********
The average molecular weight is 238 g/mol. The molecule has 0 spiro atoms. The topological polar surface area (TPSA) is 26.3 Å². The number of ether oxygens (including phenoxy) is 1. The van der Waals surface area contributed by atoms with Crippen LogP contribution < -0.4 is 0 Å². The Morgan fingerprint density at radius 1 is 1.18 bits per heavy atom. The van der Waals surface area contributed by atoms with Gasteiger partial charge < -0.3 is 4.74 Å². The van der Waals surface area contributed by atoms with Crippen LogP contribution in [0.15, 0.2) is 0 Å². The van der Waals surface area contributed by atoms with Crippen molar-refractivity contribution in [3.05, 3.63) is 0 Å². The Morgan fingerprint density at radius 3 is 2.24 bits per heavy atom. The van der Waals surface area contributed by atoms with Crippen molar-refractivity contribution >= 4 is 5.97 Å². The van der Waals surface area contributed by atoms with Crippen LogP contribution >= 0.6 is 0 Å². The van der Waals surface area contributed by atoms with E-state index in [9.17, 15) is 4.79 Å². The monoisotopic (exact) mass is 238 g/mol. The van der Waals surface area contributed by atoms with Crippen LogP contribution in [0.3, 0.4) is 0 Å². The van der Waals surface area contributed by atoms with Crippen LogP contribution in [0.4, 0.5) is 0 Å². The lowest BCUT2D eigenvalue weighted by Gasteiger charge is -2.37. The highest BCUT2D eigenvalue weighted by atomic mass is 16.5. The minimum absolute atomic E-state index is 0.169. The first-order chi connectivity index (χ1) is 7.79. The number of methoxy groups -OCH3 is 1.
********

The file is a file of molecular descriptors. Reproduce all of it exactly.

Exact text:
The average molecular weight is 238 g/mol. The molecule has 0 spiro atoms. The topological polar surface area (TPSA) is 26.3 Å². The number of ether oxygens (including phenoxy) is 1. The van der Waals surface area contributed by atoms with Crippen LogP contribution < -0.4 is 0 Å². The Morgan fingerprint density at radius 1 is 1.18 bits per heavy atom. The van der Waals surface area contributed by atoms with Gasteiger partial charge < -0.3 is 4.74 Å². The van der Waals surface area contributed by atoms with Crippen LogP contribution in [0.15, 0.2) is 0 Å². The van der Waals surface area contributed by atoms with Crippen molar-refractivity contribution in [3.05, 3.63) is 0 Å². The Morgan fingerprint density at radius 3 is 2.24 bits per heavy atom. The van der Waals surface area contributed by atoms with Crippen molar-refractivity contribution >= 4 is 5.97 Å². The van der Waals surface area contributed by atoms with Crippen LogP contribution >= 0.6 is 0 Å². The van der Waals surface area contributed by atoms with E-state index in [9.17, 15) is 4.79 Å². The monoisotopic (exact) mass is 238 g/mol. The van der Waals surface area contributed by atoms with Crippen LogP contribution in [0.3, 0.4) is 0 Å². The van der Waals surface area contributed by atoms with Crippen LogP contribution in [0.4, 0.5) is 0 Å². The lowest BCUT2D eigenvalue weighted by Gasteiger charge is -2.37. The highest BCUT2D eigenvalue weighted by atomic mass is 16.5. The minimum absolute atomic E-state index is 0.169. The first-order chi connectivity index (χ1) is 7.79. The number of methoxy groups -OCH3 is 1.